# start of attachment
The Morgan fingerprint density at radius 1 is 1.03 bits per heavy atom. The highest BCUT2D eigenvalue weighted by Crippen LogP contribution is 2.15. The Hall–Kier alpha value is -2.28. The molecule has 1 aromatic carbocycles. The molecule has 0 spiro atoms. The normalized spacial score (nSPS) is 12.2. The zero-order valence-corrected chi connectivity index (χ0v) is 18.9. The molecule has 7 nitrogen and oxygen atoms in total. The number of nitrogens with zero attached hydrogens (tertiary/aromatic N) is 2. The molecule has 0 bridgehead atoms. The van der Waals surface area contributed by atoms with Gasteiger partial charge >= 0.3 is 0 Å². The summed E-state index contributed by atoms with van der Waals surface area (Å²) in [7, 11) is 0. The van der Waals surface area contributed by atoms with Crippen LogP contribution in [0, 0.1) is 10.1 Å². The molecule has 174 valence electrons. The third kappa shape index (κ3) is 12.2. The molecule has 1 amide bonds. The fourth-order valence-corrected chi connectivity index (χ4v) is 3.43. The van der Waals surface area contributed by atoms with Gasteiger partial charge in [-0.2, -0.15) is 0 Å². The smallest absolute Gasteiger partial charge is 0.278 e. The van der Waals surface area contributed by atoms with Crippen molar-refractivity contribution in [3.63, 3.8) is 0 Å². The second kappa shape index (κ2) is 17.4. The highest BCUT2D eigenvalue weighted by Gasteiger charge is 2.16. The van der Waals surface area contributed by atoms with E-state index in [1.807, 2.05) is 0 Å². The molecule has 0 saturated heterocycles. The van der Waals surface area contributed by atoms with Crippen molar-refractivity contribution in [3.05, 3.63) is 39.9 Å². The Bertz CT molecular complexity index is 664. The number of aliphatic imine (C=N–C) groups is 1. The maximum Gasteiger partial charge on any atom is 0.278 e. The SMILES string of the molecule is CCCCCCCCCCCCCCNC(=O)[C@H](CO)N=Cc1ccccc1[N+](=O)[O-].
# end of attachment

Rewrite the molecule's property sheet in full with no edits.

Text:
The Morgan fingerprint density at radius 1 is 1.03 bits per heavy atom. The highest BCUT2D eigenvalue weighted by Crippen LogP contribution is 2.15. The Hall–Kier alpha value is -2.28. The molecule has 1 aromatic carbocycles. The molecule has 0 spiro atoms. The normalized spacial score (nSPS) is 12.2. The zero-order valence-corrected chi connectivity index (χ0v) is 18.9. The molecule has 7 nitrogen and oxygen atoms in total. The number of nitrogens with zero attached hydrogens (tertiary/aromatic N) is 2. The molecule has 0 bridgehead atoms. The van der Waals surface area contributed by atoms with Gasteiger partial charge >= 0.3 is 0 Å². The summed E-state index contributed by atoms with van der Waals surface area (Å²) in [7, 11) is 0. The van der Waals surface area contributed by atoms with Crippen LogP contribution in [0, 0.1) is 10.1 Å². The molecule has 174 valence electrons. The third kappa shape index (κ3) is 12.2. The molecule has 1 amide bonds. The fourth-order valence-corrected chi connectivity index (χ4v) is 3.43. The van der Waals surface area contributed by atoms with Gasteiger partial charge in [-0.2, -0.15) is 0 Å². The smallest absolute Gasteiger partial charge is 0.278 e. The van der Waals surface area contributed by atoms with Crippen molar-refractivity contribution in [3.63, 3.8) is 0 Å². The second kappa shape index (κ2) is 17.4. The highest BCUT2D eigenvalue weighted by Gasteiger charge is 2.16. The van der Waals surface area contributed by atoms with E-state index in [1.807, 2.05) is 0 Å². The molecule has 0 saturated heterocycles. The van der Waals surface area contributed by atoms with Crippen molar-refractivity contribution in [3.05, 3.63) is 39.9 Å². The Bertz CT molecular complexity index is 664. The number of aliphatic imine (C=N–C) groups is 1. The maximum Gasteiger partial charge on any atom is 0.278 e. The SMILES string of the molecule is CCCCCCCCCCCCCCNC(=O)[C@H](CO)N=Cc1ccccc1[N+](=O)[O-].